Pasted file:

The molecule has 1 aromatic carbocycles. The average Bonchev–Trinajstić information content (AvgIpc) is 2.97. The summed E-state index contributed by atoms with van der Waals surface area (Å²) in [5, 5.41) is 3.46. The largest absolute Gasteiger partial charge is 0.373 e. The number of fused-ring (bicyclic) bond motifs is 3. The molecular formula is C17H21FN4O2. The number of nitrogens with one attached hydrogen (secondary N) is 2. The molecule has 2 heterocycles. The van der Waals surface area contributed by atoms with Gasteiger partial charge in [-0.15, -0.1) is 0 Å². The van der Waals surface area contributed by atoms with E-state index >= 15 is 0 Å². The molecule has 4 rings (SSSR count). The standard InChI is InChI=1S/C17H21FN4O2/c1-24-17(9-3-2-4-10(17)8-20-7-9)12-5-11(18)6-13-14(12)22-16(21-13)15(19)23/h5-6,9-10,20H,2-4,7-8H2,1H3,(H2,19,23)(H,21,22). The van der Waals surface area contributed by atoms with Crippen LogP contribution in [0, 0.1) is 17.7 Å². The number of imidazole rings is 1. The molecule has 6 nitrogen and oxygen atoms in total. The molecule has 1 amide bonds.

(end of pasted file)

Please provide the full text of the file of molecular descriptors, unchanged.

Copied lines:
The molecule has 1 aromatic carbocycles. The average Bonchev–Trinajstić information content (AvgIpc) is 2.97. The summed E-state index contributed by atoms with van der Waals surface area (Å²) in [5, 5.41) is 3.46. The largest absolute Gasteiger partial charge is 0.373 e. The number of fused-ring (bicyclic) bond motifs is 3. The molecular formula is C17H21FN4O2. The number of nitrogens with one attached hydrogen (secondary N) is 2. The molecule has 2 heterocycles. The van der Waals surface area contributed by atoms with Gasteiger partial charge in [-0.15, -0.1) is 0 Å². The van der Waals surface area contributed by atoms with E-state index >= 15 is 0 Å². The molecule has 4 rings (SSSR count). The standard InChI is InChI=1S/C17H21FN4O2/c1-24-17(9-3-2-4-10(17)8-20-7-9)12-5-11(18)6-13-14(12)22-16(21-13)15(19)23/h5-6,9-10,20H,2-4,7-8H2,1H3,(H2,19,23)(H,21,22). The van der Waals surface area contributed by atoms with Crippen LogP contribution in [0, 0.1) is 17.7 Å². The number of imidazole rings is 1. The molecule has 6 nitrogen and oxygen atoms in total. The molecule has 1 amide bonds.